16 Dec Top expert cybersecurity predictions for 2020 (Includes int…
Mobile becomes the standard platform for financial interactions.
According to Mark Crichton, Senior Director of Security Product Management, as companies put in place multi-channel access the opportunities for hackers increases: “Whether mobile is already part of your offering, or you will be launching a new mobile application – security needs to be baked in from the beginning, not bolted on at the end.”
Crichton further adds that cyber-criminals are on the hunt for vulnerabilities in security architecture, such as with the “process or registering, activating or using a mobile device in relation to an online account or transaction. Application development whether in-house or outsourced needs to consider the best security mechanisms to protect the app and importantly the brand. Process flows also need to be streamlined.” He sees the answer as a move towards businesses adopting machine learning.
Hackers will exploit open banking.
Frederik Mennes, Director of Product Security, Security Competence Centre, tells us that: “2020 will see the introduction and adoption of open banking applications that are used by consumers and enterprises, stimulated by EU Payments Services Directive (PSD2) and similar legislation in other regions (such as Australia, Singapore, Hong Kong).”
Furthermore, the security expert adds: “Open banking will give rise to new security threats and vulnerabilities, such as data breaches at third-party providers using open banking interfaces, as these companies might lack investment in security. Next to it, we may see that vulnerabilities in the Information Technology infrastructure of third-party providers may lead to fraudulent payments.”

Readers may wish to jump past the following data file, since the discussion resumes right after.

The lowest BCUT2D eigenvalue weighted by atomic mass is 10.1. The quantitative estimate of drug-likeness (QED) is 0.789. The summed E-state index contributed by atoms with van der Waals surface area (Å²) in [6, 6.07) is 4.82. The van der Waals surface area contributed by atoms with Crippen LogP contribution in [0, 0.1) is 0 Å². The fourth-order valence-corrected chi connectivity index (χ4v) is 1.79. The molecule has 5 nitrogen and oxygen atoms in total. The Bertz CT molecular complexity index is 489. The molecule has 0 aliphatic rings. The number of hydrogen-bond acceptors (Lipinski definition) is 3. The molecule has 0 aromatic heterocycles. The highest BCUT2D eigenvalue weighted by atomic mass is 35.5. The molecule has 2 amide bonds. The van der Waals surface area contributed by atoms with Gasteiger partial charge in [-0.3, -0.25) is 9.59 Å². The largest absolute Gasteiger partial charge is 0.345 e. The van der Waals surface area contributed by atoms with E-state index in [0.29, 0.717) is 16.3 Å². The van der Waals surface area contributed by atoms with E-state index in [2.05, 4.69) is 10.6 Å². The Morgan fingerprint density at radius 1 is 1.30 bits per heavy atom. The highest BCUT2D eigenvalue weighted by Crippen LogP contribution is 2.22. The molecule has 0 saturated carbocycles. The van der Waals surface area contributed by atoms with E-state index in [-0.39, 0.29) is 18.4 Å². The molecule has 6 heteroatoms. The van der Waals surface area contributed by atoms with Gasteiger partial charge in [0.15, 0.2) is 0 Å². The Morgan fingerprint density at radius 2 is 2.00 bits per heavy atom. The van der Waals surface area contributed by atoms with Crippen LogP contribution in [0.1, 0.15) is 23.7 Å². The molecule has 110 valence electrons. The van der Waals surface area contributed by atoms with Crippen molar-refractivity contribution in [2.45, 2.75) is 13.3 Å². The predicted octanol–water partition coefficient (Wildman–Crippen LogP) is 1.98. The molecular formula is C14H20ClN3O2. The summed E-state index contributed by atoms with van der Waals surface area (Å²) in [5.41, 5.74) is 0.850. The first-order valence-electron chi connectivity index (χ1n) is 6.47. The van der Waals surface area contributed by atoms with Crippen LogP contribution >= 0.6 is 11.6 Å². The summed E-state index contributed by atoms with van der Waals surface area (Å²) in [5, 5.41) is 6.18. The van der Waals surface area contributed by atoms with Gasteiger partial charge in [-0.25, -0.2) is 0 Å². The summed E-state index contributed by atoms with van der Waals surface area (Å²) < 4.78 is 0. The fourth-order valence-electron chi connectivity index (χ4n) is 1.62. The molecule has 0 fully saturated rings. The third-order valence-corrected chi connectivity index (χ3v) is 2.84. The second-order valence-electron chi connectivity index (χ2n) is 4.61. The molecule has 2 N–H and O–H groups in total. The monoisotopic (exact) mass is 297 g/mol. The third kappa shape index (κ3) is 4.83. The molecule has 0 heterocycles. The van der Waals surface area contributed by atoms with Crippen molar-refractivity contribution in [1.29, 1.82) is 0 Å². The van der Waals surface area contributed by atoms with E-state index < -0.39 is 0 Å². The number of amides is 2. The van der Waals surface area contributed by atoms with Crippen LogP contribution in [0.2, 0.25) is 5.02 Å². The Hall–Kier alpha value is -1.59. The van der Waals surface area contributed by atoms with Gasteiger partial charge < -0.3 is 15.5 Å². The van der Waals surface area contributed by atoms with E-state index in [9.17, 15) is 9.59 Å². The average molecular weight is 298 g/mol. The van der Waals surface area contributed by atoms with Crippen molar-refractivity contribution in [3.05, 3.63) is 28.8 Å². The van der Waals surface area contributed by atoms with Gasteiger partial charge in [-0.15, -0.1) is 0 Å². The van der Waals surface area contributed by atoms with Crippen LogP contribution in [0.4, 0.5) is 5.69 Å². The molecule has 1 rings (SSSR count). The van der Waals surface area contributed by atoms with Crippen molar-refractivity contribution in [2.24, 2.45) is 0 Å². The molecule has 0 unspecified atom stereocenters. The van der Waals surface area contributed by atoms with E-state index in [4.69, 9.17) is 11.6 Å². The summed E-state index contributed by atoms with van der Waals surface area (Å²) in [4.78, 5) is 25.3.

Financial institutions will need help embracing artificial intelligence to its full potential.
Crichton explains that, in relation to realizing the full potential for artificial intelligence: “Financial institutions are still holding back from providing enough data to use artificial intelligence in its most complete from in the effort to prevent fraud. Currently a lot of banks have siloed data pools which can’t be pulled, however over the next year, it will be rare to see banks not using artificial intelligence in an efficient way. When complex fraud detection models are able to be read and understood by people, then we firmly believe the power of artificial intelligence will shine through across the banking industry.”
Brexit (the United Kingdom’s exit from the European Union) will pave the way for smaller financial institutions to succeed.
According to Steven Murdoch, Innovation Security Architect, Brexit will have an impact…in time: “In the short term, we will not see significant divergence between the UK and the EU, in part because U.K. banks will want access to EU customers. However, the UK will lose its voice within the EU structures, where it has been consistently calling for reduced regulation and support for the interests of large banks based in the U.K.”
Advanced liveness detection will be a critical part of cybersecurity.
Conor Hickey, Head of Solution Architecture, OneSpan explains how real-time data analytics are necessary in the cybersecurity battle: “The adoption of facial recognition and facial comparison has been hampered until now because it has been easily spoofed using video. Technology in the form of advanced liveness detection has now closed this gap in security. Combining both static and dynamic liveness detection is something that we could also see more of. In more general terms, technologies such as facial recognition and its use of artificial intelligence will come under more scrutiny.”